Interactive digital storytelling explores “that beautiful glue between technology and humans”
By Robyn Paris
Storytelling is as old as mankind. From cave paintings to the fables, myths and legends whispered around campfires, we look to storytelling to illuminate pain, joy, love and sorrow — the emotions that make us human.
At the USC Institute for Creative Technologies (ICT) here in Playa Vista, researchers are exploring brand new methods for telling stories through virtual reality, augmented reality, digital technology, graphics and interactive media.
On Nov. 15, the 9th annual International Conference on Interactive Digital Storytelling (ICIDS) brought more than 75 researchers from around the world to ICT’s Waterfront Drive offices for groundbreaking discussions about interactive fiction, virtual characters and untapped intersections of technology and narrative.
Nine juried art exhibits with revolutionary approaches to interactive digital storytelling featured prominently in the conference, which was free and open to the public.
Tracy Fullerton’s “Walden” recreates the experiences of Henry David Thoreau on Walden Pond, giving users an opportunity to discover nuggets of wisdom through reflective game play.
Erin Reynolds’ “Nevermind,” takes the player on a trip through a horrible memory in which a vicious crime appears to have been committed. The game and its puzzles become more difficult as stress levels increase, using biofeedback as an interactive trigger.
“Priya’s Mirror,” created in India, is an augmented reality comic book that follows the story of a young woman who is an acid attack survivor — it interfaces with an app on your phone to unlock interactive story elements.
Dr. Andrew Gordon, a research associate professor of computer science at USC and chair of ICIDS, says the art exhibits, which have become an annual conference tradition, “push the boundaries of what’s possible with technology and interactive narrative.”
Many of the artists chosen for the interactive digital exhibit, he says, “are interested in using this medium as a vehicle for a political statement or an emotional expression … something you can’t get with passive media like film or television or print.” The interactive element, Gordon notes, gives audiences an opportunity to take an active role, think deeply and decide what they would do in various situations.
Not only do these interactive storytelling applications take audiences on new adventures, they also attempt to educate and to encourage self-exploration. The Mixed Reality Research Laboratory (MxR), under the umbrella of the ICT has a long history of bushwhacking into the uncharted territories of synthetic human interactions. Think avatars or computer generated humans who speak and respond to you in virtual reality settings like a real person.
A PhD in computer science, Gordon’s work marries hardcore scientific research with a lifelong love of storytelling. He and his team believe that the creativity inherent in storytelling can be examined scientifically.
“We think about stories as a kind of data. When you have 20 million narratives, you can treat it as data — it’s data about how people tell stories,” says Gordon, who is discovering common patterns in anecdotes and analyzing the structural bones inherent to storytelling across cultures. “To understand what’s going on in the world, you’re going to need systems that are able to interpret the data automatically. Computers see patterns in the traffic of storytelling and help interpret that data for us. “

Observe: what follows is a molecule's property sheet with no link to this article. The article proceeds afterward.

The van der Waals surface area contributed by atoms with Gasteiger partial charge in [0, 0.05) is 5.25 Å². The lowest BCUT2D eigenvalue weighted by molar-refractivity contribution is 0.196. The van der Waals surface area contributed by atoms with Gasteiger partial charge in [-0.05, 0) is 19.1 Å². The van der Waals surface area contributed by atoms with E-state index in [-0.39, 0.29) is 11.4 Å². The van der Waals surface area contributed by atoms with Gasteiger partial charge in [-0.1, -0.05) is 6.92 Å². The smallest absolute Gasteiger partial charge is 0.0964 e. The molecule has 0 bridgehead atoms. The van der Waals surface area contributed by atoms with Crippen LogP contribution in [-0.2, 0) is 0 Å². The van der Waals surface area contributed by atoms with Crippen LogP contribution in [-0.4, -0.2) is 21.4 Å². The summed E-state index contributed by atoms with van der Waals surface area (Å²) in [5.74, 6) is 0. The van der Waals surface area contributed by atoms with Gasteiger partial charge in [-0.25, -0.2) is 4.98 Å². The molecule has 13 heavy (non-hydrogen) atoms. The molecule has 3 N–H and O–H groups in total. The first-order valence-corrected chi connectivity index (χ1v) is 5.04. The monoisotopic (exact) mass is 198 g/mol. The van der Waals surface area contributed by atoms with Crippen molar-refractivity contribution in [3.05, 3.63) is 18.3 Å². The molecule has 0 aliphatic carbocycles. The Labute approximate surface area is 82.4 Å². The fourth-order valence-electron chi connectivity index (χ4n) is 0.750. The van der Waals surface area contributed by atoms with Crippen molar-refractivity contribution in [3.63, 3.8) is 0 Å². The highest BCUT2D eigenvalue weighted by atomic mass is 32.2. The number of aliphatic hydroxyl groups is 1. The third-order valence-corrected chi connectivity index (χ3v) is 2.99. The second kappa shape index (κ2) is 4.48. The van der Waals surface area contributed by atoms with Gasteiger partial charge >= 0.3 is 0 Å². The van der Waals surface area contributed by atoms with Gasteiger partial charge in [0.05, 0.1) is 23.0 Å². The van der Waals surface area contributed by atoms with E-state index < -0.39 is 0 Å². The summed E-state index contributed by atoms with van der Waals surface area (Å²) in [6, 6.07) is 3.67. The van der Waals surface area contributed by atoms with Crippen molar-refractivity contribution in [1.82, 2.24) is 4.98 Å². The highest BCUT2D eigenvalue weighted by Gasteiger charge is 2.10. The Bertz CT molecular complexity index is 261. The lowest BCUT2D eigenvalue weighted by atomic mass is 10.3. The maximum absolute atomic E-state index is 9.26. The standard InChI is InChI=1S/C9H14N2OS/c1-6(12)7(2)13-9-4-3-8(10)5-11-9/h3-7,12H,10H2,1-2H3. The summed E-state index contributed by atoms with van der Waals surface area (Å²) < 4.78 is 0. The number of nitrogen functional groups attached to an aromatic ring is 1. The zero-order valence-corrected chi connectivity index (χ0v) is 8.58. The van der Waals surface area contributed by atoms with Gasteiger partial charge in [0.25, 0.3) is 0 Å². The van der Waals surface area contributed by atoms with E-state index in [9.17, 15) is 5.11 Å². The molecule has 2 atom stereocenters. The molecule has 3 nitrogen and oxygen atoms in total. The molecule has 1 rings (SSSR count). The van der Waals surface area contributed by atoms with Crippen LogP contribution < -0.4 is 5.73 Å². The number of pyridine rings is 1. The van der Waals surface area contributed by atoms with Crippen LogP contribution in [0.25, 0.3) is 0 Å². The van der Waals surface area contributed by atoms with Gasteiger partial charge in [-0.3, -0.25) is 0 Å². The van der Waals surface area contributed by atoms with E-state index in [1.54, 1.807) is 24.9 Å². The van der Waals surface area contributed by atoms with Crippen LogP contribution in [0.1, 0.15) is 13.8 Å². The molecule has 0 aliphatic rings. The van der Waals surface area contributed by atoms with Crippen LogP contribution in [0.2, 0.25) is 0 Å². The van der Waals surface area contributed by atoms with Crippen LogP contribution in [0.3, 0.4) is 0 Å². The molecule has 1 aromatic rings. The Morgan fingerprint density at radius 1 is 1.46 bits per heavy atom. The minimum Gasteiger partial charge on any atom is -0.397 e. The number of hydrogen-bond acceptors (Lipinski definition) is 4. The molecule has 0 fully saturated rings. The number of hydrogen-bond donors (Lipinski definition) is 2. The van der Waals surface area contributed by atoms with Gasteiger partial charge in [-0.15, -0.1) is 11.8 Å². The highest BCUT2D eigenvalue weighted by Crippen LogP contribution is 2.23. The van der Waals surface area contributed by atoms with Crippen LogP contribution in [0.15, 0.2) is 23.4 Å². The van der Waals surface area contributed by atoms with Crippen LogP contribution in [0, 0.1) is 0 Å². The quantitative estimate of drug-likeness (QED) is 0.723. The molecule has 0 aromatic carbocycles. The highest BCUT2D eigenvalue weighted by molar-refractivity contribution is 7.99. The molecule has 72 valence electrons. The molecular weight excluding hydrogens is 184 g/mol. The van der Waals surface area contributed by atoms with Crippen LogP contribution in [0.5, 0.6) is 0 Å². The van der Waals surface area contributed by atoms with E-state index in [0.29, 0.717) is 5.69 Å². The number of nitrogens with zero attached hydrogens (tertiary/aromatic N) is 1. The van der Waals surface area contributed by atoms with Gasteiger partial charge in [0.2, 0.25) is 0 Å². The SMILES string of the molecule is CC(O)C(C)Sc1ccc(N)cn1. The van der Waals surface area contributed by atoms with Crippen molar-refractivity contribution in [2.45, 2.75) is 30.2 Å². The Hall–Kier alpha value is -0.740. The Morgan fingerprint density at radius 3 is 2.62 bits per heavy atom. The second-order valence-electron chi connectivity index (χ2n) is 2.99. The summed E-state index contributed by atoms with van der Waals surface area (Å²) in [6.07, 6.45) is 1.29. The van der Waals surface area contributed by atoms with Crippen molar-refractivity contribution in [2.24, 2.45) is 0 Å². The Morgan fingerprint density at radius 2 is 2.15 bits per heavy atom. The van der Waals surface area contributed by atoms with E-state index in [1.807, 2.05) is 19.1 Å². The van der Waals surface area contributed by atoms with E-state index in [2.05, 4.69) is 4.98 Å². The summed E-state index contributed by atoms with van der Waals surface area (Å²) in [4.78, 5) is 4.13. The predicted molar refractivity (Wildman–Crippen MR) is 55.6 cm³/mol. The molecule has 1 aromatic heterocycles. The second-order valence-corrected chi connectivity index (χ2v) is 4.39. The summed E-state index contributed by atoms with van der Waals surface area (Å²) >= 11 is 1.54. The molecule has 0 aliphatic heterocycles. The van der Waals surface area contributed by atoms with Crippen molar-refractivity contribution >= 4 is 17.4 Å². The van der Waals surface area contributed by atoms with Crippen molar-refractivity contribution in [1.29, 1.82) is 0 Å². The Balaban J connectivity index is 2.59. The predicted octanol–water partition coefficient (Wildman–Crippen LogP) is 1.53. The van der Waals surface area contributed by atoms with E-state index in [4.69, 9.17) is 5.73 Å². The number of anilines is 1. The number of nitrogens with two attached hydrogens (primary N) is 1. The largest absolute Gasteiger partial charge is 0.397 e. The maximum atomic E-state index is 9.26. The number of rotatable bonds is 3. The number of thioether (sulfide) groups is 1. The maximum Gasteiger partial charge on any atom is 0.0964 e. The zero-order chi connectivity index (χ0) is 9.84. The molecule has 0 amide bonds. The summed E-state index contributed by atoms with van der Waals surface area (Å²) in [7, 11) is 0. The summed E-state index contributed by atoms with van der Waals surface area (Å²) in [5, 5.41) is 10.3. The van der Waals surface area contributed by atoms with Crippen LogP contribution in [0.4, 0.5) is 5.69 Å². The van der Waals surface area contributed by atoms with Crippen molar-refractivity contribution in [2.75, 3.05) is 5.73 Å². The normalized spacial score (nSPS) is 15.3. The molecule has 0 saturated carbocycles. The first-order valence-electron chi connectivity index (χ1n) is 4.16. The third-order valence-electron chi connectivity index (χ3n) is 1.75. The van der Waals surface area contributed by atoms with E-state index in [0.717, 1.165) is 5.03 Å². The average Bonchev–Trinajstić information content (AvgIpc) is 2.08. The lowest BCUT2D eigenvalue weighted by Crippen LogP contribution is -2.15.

In this vision of the future, computers would sort through the hundreds of articles available at our fingertips, isolate the best and most interesting information on our behalf, and provide us with a summary of the material.
Gordon calls interactive storytelling “that beautiful glue between technology and humans,” adding that stories are the “perfect output for any deep analysis algorithm that you’re going to build to monitor the world around us.”
While Gordon emphasizes that “interactivity is key” for new modes of storytelling, Mixed Reality Research Laboratory creative director David Nelson has a slightly different perspective.
“The more you push into interactivity, the more the story becomes like a game,” says Nelson. “There’s fear of missing out [aka FOMO] when your story has too many interactive choices. You regret that you didn’t choose one storyline over another, taking you out of the experience.”
Nelson predicts that an entirely new method of storytelling will evolve out of this medium, created by and for virtual and augmented reality natives.
“It’s going to be some kid who’s probably about 6 years old now … who will grow up with this AR and VR technology and do something that we are not expecting,” he ponders.
In the meantime — as evidenced by art exhibitions displayed at ICIDS and the training and story modules already in the works in Playa Vista — the future of immersive, interactive storytelling is already upon us.
Visit ict.usc.edu for more information about the USC Institute for Creative Technologies. Find out more about the conference at icids2016.ict.usc.edu.
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